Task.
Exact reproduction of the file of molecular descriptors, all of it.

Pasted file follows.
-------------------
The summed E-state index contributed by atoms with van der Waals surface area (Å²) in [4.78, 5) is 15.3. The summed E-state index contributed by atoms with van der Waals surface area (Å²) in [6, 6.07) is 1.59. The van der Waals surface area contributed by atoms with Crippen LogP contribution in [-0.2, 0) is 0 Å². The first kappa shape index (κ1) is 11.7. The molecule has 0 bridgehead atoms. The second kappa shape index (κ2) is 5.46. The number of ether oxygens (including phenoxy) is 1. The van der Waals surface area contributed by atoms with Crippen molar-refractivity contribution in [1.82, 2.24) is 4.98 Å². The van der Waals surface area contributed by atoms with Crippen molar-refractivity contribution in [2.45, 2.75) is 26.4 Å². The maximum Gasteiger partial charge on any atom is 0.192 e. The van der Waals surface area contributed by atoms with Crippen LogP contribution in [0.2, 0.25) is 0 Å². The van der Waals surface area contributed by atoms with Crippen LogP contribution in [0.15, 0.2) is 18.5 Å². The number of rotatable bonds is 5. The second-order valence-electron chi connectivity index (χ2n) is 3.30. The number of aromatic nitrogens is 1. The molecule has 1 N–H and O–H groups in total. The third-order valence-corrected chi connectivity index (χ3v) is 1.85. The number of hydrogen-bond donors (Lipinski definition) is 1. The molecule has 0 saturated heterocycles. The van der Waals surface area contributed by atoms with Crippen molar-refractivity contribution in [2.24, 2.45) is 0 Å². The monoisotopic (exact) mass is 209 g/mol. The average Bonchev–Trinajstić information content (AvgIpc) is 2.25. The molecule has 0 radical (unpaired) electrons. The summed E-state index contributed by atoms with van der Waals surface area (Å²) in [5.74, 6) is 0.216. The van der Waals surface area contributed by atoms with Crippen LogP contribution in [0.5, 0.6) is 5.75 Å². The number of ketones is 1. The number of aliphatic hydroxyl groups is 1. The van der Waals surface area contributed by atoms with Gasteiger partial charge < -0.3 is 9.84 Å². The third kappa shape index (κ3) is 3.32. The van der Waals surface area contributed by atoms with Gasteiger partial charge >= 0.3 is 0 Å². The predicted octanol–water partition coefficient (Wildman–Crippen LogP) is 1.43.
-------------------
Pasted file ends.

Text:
The summed E-state index contributed by atoms with van der Waals surface area (Å²) in [4.78, 5) is 15.3. The summed E-state index contributed by atoms with van der Waals surface area (Å²) in [6, 6.07) is 1.59. The van der Waals surface area contributed by atoms with Crippen LogP contribution in [-0.2, 0) is 0 Å². The first kappa shape index (κ1) is 11.7. The molecule has 0 bridgehead atoms. The second kappa shape index (κ2) is 5.46. The number of ether oxygens (including phenoxy) is 1. The van der Waals surface area contributed by atoms with Crippen molar-refractivity contribution in [1.82, 2.24) is 4.98 Å². The van der Waals surface area contributed by atoms with Crippen molar-refractivity contribution in [2.45, 2.75) is 26.4 Å². The maximum Gasteiger partial charge on any atom is 0.192 e. The van der Waals surface area contributed by atoms with Crippen LogP contribution in [0.2, 0.25) is 0 Å². The van der Waals surface area contributed by atoms with Crippen LogP contribution in [0.15, 0.2) is 18.5 Å². The number of rotatable bonds is 5. The second-order valence-electron chi connectivity index (χ2n) is 3.30. The number of aromatic nitrogens is 1. The molecule has 1 N–H and O–H groups in total. The third-order valence-corrected chi connectivity index (χ3v) is 1.85. The number of hydrogen-bond donors (Lipinski definition) is 1. The molecule has 0 saturated heterocycles. The van der Waals surface area contributed by atoms with Crippen molar-refractivity contribution in [2.24, 2.45) is 0 Å². The monoisotopic (exact) mass is 209 g/mol. The average Bonchev–Trinajstić information content (AvgIpc) is 2.25. The molecule has 0 radical (unpaired) electrons. The summed E-state index contributed by atoms with van der Waals surface area (Å²) in [5.74, 6) is 0.216. The van der Waals surface area contributed by atoms with Crippen LogP contribution in [0.5, 0.6) is 5.75 Å². The number of ketones is 1. The number of aliphatic hydroxyl groups is 1. The van der Waals surface area contributed by atoms with Gasteiger partial charge < -0.3 is 9.84 Å². The third kappa shape index (κ3) is 3.32. The van der Waals surface area contributed by atoms with Gasteiger partial charge >= 0.3 is 0 Å². The predicted octanol–water partition coefficient (Wildman–Crippen LogP) is 1.43.